Paying for Health Care in Retirement

Here are the latest estimates for retiree health care costs after age 65

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Baby boomers who have lost their health insurance often struggle to find affordable coverage until Medicare kicks in at age 65. But even qualifying for government health insurance won’t completely quell your money worries. While Medicare is far more affordable that buying an individual health insurance policy, the program still has significant premiums and out of pocket costs for retirees.

A man who retires this year at age 65 and has median drug expenditures would need $86,000 in savings to have a 50 percent chance of having enough money to pay for health care expenses throughout his retirement, according to recent calculations by the Employee Benefit Research Institute (EBRI). That number assumes that the man doesn’t have employment-based retiree health benefits, but purchases Medicare Part B medical insurance, Part D prescription drug coverage, and a Medigap policy. Women, because they tend to live longer, need to save even more. A 65-year-old women scheduled to retire this year would need to accumulate $125,000 to have a 50 percent chance of being able to pay all her medical bills. If these individuals want a 90 percent chance of affording all their health expenses, the man would need $177,000 and the women should save $221,000, according to EBRI.

Couples both age 65 in 2009 will need $210,000 to have a 50 percent chance of affording their medical needs, EBRI found. That number is similar to a Fidelity estimate in March that found that a 65-year-old couple retiring in 2009 will need approximately $240,000 to cover medical expenses throughout their retirement. However, EBRI went on to state the couple will need $338,000 to have a 90 percent chance of being able to pay their medical bills.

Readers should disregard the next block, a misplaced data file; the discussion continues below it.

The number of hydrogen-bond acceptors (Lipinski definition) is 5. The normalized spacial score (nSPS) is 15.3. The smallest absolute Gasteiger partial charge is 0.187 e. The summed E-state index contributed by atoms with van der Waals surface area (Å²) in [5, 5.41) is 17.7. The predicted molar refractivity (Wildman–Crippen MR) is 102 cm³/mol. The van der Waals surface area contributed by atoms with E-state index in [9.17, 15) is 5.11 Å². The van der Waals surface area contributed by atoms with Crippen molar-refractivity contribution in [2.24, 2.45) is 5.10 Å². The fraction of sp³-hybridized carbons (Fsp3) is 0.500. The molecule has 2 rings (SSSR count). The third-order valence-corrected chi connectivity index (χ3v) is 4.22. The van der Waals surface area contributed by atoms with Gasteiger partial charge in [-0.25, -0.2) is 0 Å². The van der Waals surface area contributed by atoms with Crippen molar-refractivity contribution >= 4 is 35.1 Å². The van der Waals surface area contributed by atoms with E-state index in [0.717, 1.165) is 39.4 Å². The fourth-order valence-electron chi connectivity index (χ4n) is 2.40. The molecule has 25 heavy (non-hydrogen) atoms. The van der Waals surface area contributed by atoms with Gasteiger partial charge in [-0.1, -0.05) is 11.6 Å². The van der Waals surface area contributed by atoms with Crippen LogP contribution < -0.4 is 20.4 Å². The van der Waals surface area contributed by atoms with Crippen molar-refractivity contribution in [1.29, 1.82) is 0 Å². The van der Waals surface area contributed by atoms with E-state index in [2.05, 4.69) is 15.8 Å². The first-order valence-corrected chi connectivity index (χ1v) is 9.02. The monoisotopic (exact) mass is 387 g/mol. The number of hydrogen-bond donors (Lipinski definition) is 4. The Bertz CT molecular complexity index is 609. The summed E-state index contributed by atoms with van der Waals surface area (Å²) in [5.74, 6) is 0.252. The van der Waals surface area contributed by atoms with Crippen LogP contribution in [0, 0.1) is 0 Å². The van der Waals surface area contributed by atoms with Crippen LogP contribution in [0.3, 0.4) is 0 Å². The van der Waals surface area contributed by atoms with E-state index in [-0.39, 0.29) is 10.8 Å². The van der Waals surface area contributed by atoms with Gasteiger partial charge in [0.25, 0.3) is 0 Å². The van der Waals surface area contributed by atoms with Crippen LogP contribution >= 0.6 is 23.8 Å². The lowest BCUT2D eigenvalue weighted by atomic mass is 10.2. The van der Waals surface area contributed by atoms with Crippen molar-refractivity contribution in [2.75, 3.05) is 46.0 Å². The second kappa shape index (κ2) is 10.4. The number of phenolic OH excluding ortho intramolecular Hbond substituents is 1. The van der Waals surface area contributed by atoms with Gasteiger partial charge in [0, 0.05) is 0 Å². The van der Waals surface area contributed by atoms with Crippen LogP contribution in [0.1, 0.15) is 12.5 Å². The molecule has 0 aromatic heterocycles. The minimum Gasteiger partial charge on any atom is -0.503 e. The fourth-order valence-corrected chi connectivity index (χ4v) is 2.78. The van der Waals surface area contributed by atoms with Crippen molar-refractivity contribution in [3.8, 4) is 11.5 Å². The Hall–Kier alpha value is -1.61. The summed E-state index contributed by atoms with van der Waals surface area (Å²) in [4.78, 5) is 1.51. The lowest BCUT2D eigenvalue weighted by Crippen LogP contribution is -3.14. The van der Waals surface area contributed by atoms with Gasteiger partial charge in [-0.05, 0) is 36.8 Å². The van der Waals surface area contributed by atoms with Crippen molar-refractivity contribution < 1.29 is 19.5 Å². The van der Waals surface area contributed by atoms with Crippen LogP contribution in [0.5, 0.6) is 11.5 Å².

For someone currently age 55 who plans to retire at age 65 in 2019, the costs are even higher. To cover Medigap premiums, Medicare Part B and D premiums, and out-of-pocket prescription drug expenses in 2019, a man with median drug expenditures would need $144,000 and a woman would need $210,000 in savings to have a 50 percent chance of having enough money to cover health care expenses in retirement, according to EBRI calculations. For a 90 percent chance of having enough savings, a man would need $297,000 and a woman should save $370,000. Couples will need $352,000 for a 50 percent chance and a whopping $567,000 for a 90 percent chance of being able to pay for all their health care needs.

These estimates do not include the savings needed for long-term care or the expenses associated with retiring before becoming eligible for Medicare, both of which could rapidly escalate health care costs. Above average prescription drug costs would also inflate these numbers. However, some workers can get by saving less if they choose to work during retirement and receive health benefits from their company or if they are eligible for subsidized retiree health benefits from a former employer.

For more information, see:

  • 8 Tips for Paying for Health Care in Retirement
  • 7 Ways Laid-Off Baby Boomers Can Find Health Insurance
  • Most Medicare Part D Enrollees Don’t Choose the Lowest Cost Drug Plan